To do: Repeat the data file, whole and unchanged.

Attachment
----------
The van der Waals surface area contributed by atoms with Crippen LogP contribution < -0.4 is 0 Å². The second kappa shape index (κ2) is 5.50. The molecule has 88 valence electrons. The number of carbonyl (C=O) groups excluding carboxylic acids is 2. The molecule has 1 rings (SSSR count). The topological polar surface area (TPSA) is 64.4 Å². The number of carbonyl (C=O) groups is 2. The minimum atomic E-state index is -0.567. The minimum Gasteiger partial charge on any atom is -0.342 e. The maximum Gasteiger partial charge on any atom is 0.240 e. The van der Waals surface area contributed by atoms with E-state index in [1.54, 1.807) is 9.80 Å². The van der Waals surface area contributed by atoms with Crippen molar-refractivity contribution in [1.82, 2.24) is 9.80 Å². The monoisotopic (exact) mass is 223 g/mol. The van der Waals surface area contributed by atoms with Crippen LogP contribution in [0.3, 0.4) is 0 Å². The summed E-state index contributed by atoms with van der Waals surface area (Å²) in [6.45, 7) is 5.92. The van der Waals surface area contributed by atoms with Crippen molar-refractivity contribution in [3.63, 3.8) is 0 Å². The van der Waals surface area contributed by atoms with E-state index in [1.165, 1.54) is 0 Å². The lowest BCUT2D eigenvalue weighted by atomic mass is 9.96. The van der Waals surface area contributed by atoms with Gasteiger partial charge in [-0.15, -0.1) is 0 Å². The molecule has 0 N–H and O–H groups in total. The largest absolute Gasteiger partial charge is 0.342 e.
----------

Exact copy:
The van der Waals surface area contributed by atoms with Crippen LogP contribution < -0.4 is 0 Å². The second kappa shape index (κ2) is 5.50. The molecule has 88 valence electrons. The number of carbonyl (C=O) groups excluding carboxylic acids is 2. The molecule has 1 rings (SSSR count). The topological polar surface area (TPSA) is 64.4 Å². The number of carbonyl (C=O) groups is 2. The minimum atomic E-state index is -0.567. The minimum Gasteiger partial charge on any atom is -0.342 e. The maximum Gasteiger partial charge on any atom is 0.240 e. The van der Waals surface area contributed by atoms with E-state index in [1.54, 1.807) is 9.80 Å². The van der Waals surface area contributed by atoms with Crippen molar-refractivity contribution in [1.82, 2.24) is 9.80 Å². The monoisotopic (exact) mass is 223 g/mol. The van der Waals surface area contributed by atoms with Crippen LogP contribution in [0.3, 0.4) is 0 Å². The summed E-state index contributed by atoms with van der Waals surface area (Å²) in [6.45, 7) is 5.92. The van der Waals surface area contributed by atoms with Crippen molar-refractivity contribution in [3.63, 3.8) is 0 Å². The van der Waals surface area contributed by atoms with E-state index in [1.165, 1.54) is 0 Å². The lowest BCUT2D eigenvalue weighted by atomic mass is 9.96. The van der Waals surface area contributed by atoms with Gasteiger partial charge in [-0.15, -0.1) is 0 Å². The molecule has 0 N–H and O–H groups in total. The largest absolute Gasteiger partial charge is 0.342 e.